Health care workers are at a greater risk of contracting the novel coronavirus. In New York, according to a report from Business Insider
, many providers with symptoms are not being tested, but asked to stay home for just seven days before resuming work. In some cases where a provider tests positive but remains asymptomatic, they've been asked to continue working because our hospitals are already short staffed and operating at their maximum capacity. When the rest of the country moves on and rebuilds, a new threat of post-traumatic stress disorder faces responders, and their families, that could rage for years.
My father was a sergeant in the Emergency Service Unit of the NYPD during the nearly nine months he spent at Ground Zero. What started as a rescue mission searching for survivors quickly turned to one of recovery of human remains. At 14-years-old, it was hard for me to understand what he was still doing there in February of 2002. We hardly saw him my first year of high school. He'd come home, take off his Carhartt bodysuit covered in World Trade Center dust, throw it down the basement stairs to wash, and sleep a few hours before waking for another shift. When I asked him what he was searching for at Ground Zero, he simply said, "Thumbs."
Those working in the health care system are now also enduring trauma, worrying that they may become infected. Some are sleeping in their garages
, in hotel rooms with coworkers, or sending their children or parents to live elsewhere
to reduce their exposure to the virus.
Nearly 20 years separates this pandemic from the September 11th attacks in New York. At the time of writing, the number of total positive Covid-19 cases in New York state
made up 10.5% of those across the world. Once again, we are an epicenter of trauma and death with another 8.7% of the pandemic's deaths in our state alone.
Nightly, we're opening our windows and standing on porches to cheer and praise our responder heroes—as they are—sacrificing their own well-being and safety to help others. Like my father and other first responders at Ground Zero, we've expected doctors and nurses to perform their jobs without adequate Personal Protective Equipment (PPE). My father was told he didn't need a proper mask because the air was safe to breathe.
And the similarities don't end there.
Clapping from our balconies for our heroes is not enough. Though helpful, neither are meals, donations, or stimulus packages. I know this intimately as more of my father's old coworkers die each year as a direct result of their exposure at Ground Zero. Just ask John Feal, a 9/11 first responder, who has been to Congress numerous times lobbying for financial coverage for responders dying of cancers borne of Ground Zero. Families of responders may not lose their loved one to the virus, but what they may not realize -- as we hadn't -- was that you could lose parts of them to their work.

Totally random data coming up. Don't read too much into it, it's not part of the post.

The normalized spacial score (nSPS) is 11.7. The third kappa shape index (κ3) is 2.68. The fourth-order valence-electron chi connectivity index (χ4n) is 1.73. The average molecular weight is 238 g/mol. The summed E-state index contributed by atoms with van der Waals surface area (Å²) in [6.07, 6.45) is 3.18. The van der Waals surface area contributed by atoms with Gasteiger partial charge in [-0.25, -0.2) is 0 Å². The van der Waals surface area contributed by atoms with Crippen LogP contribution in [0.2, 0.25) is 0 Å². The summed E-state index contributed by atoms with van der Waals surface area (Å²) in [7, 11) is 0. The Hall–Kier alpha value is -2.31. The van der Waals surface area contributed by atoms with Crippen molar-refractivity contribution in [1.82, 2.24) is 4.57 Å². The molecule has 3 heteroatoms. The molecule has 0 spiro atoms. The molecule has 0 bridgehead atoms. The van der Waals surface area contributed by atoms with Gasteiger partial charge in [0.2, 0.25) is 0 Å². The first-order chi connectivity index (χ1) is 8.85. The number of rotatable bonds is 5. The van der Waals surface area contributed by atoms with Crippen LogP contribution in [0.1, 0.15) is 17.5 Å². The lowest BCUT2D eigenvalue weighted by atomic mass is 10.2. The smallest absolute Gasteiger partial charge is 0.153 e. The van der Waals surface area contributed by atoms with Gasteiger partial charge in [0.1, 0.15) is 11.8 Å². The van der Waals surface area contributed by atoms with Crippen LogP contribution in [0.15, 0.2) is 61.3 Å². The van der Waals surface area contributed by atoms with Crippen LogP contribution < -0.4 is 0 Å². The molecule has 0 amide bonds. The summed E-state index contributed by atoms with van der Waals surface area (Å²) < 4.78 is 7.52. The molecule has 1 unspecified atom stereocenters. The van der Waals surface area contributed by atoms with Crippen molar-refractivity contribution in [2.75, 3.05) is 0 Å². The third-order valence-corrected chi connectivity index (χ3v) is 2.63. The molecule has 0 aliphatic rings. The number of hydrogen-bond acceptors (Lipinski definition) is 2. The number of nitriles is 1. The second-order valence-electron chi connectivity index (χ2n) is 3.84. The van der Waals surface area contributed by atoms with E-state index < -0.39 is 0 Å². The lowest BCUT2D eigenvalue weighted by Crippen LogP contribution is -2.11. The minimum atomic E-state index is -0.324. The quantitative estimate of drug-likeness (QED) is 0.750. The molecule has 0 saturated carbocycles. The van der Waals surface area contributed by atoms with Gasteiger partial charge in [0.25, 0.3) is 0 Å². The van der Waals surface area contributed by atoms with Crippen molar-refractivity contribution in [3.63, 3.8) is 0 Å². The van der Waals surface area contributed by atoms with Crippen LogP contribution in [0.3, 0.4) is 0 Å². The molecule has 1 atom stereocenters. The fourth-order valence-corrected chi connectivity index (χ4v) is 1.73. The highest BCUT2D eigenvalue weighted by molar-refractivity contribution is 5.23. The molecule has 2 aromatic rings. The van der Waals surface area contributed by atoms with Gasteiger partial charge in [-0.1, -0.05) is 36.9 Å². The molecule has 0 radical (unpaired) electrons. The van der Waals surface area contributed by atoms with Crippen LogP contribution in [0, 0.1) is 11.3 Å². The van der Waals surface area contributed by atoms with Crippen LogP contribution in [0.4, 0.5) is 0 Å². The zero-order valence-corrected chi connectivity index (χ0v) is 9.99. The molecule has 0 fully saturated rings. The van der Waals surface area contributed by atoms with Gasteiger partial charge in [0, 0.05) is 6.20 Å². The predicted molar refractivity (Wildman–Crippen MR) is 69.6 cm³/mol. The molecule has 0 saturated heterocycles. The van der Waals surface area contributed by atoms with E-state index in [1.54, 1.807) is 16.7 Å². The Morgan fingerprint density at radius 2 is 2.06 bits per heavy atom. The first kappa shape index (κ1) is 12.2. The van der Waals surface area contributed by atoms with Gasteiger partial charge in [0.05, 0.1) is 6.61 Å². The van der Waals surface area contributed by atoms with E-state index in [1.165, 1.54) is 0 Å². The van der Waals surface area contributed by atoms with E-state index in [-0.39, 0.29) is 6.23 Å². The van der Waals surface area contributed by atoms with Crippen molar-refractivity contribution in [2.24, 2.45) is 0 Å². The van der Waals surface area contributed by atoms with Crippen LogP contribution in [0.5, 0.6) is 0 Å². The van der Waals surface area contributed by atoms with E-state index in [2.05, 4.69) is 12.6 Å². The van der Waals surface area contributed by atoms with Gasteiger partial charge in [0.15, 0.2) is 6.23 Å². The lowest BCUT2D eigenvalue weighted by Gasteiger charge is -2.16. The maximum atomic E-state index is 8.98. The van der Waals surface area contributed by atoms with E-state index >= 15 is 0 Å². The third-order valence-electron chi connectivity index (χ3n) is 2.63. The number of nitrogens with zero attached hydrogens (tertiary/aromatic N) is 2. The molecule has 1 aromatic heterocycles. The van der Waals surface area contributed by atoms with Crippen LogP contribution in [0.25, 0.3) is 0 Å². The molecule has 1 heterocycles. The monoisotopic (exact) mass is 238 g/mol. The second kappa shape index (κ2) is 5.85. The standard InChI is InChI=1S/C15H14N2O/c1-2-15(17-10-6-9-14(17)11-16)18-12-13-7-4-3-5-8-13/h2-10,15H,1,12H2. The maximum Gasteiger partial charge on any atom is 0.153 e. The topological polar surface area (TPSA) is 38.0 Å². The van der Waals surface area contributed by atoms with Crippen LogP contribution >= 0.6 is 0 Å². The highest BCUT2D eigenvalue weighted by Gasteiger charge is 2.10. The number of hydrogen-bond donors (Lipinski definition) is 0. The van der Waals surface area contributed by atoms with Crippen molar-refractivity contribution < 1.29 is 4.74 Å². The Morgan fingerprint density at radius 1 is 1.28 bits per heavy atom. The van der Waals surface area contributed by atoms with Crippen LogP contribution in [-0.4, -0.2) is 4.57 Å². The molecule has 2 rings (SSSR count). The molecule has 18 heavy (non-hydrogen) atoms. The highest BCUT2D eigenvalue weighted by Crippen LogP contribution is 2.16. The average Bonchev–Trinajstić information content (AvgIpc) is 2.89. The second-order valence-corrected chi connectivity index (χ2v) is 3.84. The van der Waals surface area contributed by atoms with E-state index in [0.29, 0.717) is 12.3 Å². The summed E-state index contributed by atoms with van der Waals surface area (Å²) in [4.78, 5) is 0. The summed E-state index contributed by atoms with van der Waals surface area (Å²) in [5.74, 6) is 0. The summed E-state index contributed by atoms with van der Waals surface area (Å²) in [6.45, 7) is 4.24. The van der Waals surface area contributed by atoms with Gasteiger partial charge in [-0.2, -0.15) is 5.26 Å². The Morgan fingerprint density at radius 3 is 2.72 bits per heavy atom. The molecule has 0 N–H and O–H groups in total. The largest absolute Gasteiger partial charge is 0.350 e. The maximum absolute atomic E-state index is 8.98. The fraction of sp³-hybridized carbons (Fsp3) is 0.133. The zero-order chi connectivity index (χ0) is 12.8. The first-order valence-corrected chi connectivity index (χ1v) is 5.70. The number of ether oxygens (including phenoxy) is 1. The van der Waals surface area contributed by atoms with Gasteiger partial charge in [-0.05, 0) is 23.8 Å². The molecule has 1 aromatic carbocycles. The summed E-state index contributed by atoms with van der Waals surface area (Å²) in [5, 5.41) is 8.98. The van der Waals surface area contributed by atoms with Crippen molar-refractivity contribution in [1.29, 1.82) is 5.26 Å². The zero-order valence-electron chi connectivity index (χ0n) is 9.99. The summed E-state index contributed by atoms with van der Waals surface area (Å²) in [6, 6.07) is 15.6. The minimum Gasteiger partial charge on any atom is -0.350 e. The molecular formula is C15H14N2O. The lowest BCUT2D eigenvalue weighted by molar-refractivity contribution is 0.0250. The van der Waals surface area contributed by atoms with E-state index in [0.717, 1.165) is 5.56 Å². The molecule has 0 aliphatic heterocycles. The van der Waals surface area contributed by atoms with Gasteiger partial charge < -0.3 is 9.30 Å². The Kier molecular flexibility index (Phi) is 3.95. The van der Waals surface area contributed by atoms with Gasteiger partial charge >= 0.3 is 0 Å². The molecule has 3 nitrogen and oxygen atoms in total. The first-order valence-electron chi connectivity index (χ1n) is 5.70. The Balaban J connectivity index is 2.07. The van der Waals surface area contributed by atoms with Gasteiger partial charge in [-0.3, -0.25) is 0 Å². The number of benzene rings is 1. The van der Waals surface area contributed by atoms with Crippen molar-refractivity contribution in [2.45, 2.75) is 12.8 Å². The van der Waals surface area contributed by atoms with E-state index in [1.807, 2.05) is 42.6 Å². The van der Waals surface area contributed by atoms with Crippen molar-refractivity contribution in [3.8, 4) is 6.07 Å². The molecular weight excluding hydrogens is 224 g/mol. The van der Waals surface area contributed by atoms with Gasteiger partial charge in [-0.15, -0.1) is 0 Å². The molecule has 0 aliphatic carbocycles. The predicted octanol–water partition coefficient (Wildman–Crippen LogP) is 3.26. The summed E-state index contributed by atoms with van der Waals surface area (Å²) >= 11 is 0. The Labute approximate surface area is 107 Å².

We celebrate our heroes but quickly expect them to resume their normal lives after working through a national crisis. My father left a war zone in the heart of our city and came home to his family and his job at the NYPD in the Emergency Service Unit. He was chronically exhausted, angry, hyper-vigilant, on an inhaler and in desperate need of more support than we could provide him. Eight years after 9/11, my parents ended their 25 year marriage.
The men and women working in hospitals, ambulances, and treating covid patients will be expected to resume their jobs, too -- re-enter the site of their most traumatic professional moments -- where patients young and old, without a single family member allowed by their side, died in acute respiratory failure. The endless phone calls they made to families on the death of their loved one will rob them of sleep long after a vaccine neutralizes our collective fear. As a society, when the immediate threat is over, we will still expect responders to continue saving people who enter the emergency room doors. But who will care for them or their families when the pandemic ends? If we've learned anything in the past few weeks, our economy is only as successful as the health of the people who work to uphold it.
In the months that follow this tragedy, we will need to look out for the signs of PTSD in those on the frontline. My father wasn't required to see a mental health counselor in the aftermath. For many police like him, the stigma within the department prevented him from seeking help for years. If you find yourself face-to-face with a loved one who is changed by their work this last month, take that as your sign to mobilize. We must support our heroes by having systems in place, securing them affordable and ready access to mental health counseling, drug and alcohol treatment, and the proper time they will need to heal. If we want responders to continue their essential jobs, and do them well, we must afford them our praise in tangible, actionable ways.
On CBS' "60 Minutes" on Sunday, Dr. Yuval Neria -- the director of trauma and PTSD at New York State Psychiatric Institute -- warned of a possible "second pandemic,"
one concerning mental health. After 9/11, roughly one to five percent of New Yorkers developed PSTD, according to Neria. Now, think of everyone you know working essential jobs outside of their homes in the fight against this disease right now. With our country facing a serious recession, it's unlikely there will be any budget set aside for their health in the aftermath.
On late nights at Ground Zero, first responders were haunted by the sound of Personal Alert Safety System (PASS) alarms -- a device used to alert others that a firefighter is motionless and in need of help. For this generation of responders, it may be the calls of code blue, indicating a patient's heart has stopped, or their muffled cries for family in their final moments. We can truly thank our heroes only if we don't forget them in their coming hours of need.